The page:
Michael Pollan has written a 200 page book about the virtues of food and the perils of industrialized food that could save your life, help you avoid the perils of obesity and Type 2 diabetes, and help you improve your life and the lives of your family. Best known up to publishing this book for his illuminating book "The Omnivore's Dilemma," Pollan in this book reduces what is known about nutritionism, food science (or lack thereof), and the effects of what we eat on our lives down to an understandable no-nonsense essay on how we have been duped and the price we have paid for following the clarion call of industrial food.
The first sentence of the book says it all: "Eat food. Not too much. Mostly plants." The problem is, many of us need a brief essay and perhaps even a reprimand about what "food" actually is. Here are a few gems from his book:
- p. 2 ". . . avoid products that make health claims. Why? Because a health claim on a food product is a strong indication it's not really food, and food is what you want to eat."
- p. 4: Pollan identifies two culprits as, first, "a thirty-two-billion-dollar food marketing machine that thrives on change for its own sake," and, two, "the constantly shifting ground of nutrition science that, depending on your point of view, is steadily advancing the frontiers of our knowledge about diet and health or just changing its mind a lot because it is a flawed science that knows much less than it cares to admit."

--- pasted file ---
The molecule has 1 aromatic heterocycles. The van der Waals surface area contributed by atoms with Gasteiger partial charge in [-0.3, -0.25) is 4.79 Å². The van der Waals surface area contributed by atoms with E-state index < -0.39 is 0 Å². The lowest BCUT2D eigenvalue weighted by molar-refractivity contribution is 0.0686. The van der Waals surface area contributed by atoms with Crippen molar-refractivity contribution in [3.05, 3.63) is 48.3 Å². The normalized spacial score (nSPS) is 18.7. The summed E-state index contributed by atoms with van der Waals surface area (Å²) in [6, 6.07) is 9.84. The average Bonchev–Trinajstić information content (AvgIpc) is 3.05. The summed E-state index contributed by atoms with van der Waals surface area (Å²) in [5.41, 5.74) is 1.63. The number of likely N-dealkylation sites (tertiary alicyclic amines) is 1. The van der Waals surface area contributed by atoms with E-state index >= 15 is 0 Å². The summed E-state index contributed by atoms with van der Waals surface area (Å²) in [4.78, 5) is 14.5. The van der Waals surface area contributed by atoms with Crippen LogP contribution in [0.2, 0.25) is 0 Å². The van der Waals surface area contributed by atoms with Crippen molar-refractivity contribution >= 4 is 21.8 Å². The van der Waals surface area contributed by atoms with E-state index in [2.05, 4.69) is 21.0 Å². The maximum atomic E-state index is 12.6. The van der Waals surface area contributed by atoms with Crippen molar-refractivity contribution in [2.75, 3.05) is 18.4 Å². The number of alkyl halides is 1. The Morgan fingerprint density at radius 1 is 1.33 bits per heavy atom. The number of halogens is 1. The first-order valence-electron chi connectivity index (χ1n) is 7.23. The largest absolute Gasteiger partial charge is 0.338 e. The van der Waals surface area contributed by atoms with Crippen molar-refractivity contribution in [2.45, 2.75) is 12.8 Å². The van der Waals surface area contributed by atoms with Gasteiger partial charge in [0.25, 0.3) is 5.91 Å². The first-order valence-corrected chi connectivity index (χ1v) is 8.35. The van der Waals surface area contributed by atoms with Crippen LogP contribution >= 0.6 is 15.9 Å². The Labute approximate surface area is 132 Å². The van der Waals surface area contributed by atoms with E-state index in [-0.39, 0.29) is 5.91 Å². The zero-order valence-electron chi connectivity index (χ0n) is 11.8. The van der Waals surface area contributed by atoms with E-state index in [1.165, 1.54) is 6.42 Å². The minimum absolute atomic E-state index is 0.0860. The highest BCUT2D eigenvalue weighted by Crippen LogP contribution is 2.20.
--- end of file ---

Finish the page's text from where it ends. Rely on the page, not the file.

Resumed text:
- p. 7: "most of the nutritional advice we've received over the last half century (and in particular the advice to replace the fats in our diets with carbohydrates) has actually made us less healthy and considerably fatter."
- Pollan argues that food has gradually and continually disappeared from grocery shelves and that "nutrients began to push food aside in the popular imagination of what it means to eat." (p. 22).
- Challenges to the American diet are highly politically charged, with mammoth agribusiness firms and government agencies with vested interests challenging every word and idea in attempts to institute sound dietary guidelines.
- Looking at food one nutrient at a time, rather than whole foods and the interaction of whole foods, has led to flawed science and flawed nutritional guidelines.
- The shift from whole foods to "refined" foods marks one of the most critical shifts in our diets and health.
- Industrial food and poor food choices have led to new health industries for obesity and diabetes, among other illnesses attributable to eating and diet.
- Many of us gave up oleomargarine after we realized we had been duped into shifting from one kind of fat to another more dangerous kind (trans-fat), but how many of us have stopped drinking skim milk because we haven't known the additives to skim milk are even more dangerous than cholesterol in whole milk? (p. 153)
Much of what Pollan writes about comes from other food experts such as Gary Taubes (Good Calories, Bad Calories, which I reviewed on this blog some time ago), Marion Nestle's authoritative works, and Pollan's earlier and more length treatise (The Omnivore's Dilemma). Surely this book is worth the paltry five or six bucks that might give you a new lease on life. I'm going to go through my collection of books on diet and food I've collected over the past two or three decades and throw most of them away. How gullible we have been! But then, aren't we supposed to believe "science"? Pollan suggests we go back a couple of generations and eat the food our forebears ate. If we had followed great grandma's eating patterns, we might all be better off.